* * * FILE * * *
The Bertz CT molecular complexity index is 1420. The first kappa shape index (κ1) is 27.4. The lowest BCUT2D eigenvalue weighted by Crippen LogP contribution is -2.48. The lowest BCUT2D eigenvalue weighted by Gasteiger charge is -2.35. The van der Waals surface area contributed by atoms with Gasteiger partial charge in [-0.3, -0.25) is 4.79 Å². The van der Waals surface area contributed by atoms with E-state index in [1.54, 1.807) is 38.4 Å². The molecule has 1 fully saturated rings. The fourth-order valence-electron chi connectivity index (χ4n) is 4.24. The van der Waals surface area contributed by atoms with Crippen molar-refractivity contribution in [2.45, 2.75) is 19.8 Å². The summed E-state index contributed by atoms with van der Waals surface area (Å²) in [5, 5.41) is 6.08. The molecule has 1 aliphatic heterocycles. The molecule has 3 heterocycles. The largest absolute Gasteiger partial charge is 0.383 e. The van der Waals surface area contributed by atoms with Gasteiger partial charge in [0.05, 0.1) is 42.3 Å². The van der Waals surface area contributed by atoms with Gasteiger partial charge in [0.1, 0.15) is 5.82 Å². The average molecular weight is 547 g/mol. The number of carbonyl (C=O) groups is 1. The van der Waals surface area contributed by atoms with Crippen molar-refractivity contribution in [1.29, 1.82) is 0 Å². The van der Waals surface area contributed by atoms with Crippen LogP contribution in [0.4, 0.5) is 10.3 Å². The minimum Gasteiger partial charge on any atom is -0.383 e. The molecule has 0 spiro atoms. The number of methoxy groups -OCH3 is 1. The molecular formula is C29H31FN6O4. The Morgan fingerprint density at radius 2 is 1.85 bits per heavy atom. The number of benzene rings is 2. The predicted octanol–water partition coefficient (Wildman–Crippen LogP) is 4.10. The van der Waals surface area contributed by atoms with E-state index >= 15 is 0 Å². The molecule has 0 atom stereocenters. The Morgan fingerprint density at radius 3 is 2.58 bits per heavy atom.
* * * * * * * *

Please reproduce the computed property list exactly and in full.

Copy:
The Bertz CT molecular complexity index is 1420. The first kappa shape index (κ1) is 27.4. The lowest BCUT2D eigenvalue weighted by Crippen LogP contribution is -2.48. The lowest BCUT2D eigenvalue weighted by Gasteiger charge is -2.35. The van der Waals surface area contributed by atoms with Gasteiger partial charge in [-0.3, -0.25) is 4.79 Å². The van der Waals surface area contributed by atoms with E-state index in [1.54, 1.807) is 38.4 Å². The molecule has 1 fully saturated rings. The fourth-order valence-electron chi connectivity index (χ4n) is 4.24. The van der Waals surface area contributed by atoms with Crippen molar-refractivity contribution in [2.45, 2.75) is 19.8 Å². The summed E-state index contributed by atoms with van der Waals surface area (Å²) in [5, 5.41) is 6.08. The molecule has 1 aliphatic heterocycles. The molecule has 3 heterocycles. The largest absolute Gasteiger partial charge is 0.383 e. The van der Waals surface area contributed by atoms with Gasteiger partial charge in [0.05, 0.1) is 42.3 Å². The van der Waals surface area contributed by atoms with Gasteiger partial charge in [0.1, 0.15) is 5.82 Å². The average molecular weight is 547 g/mol. The number of carbonyl (C=O) groups is 1. The van der Waals surface area contributed by atoms with Crippen molar-refractivity contribution in [1.29, 1.82) is 0 Å². The van der Waals surface area contributed by atoms with Crippen LogP contribution in [0.4, 0.5) is 10.3 Å². The minimum Gasteiger partial charge on any atom is -0.383 e. The molecule has 0 spiro atoms. The number of methoxy groups -OCH3 is 1. The molecular formula is C29H31FN6O4. The Morgan fingerprint density at radius 2 is 1.85 bits per heavy atom. The number of benzene rings is 2. The predicted octanol–water partition coefficient (Wildman–Crippen LogP) is 4.10. The van der Waals surface area contributed by atoms with E-state index >= 15 is 0 Å². The molecule has 0 atom stereocenters. The Morgan fingerprint density at radius 3 is 2.58 bits per heavy atom.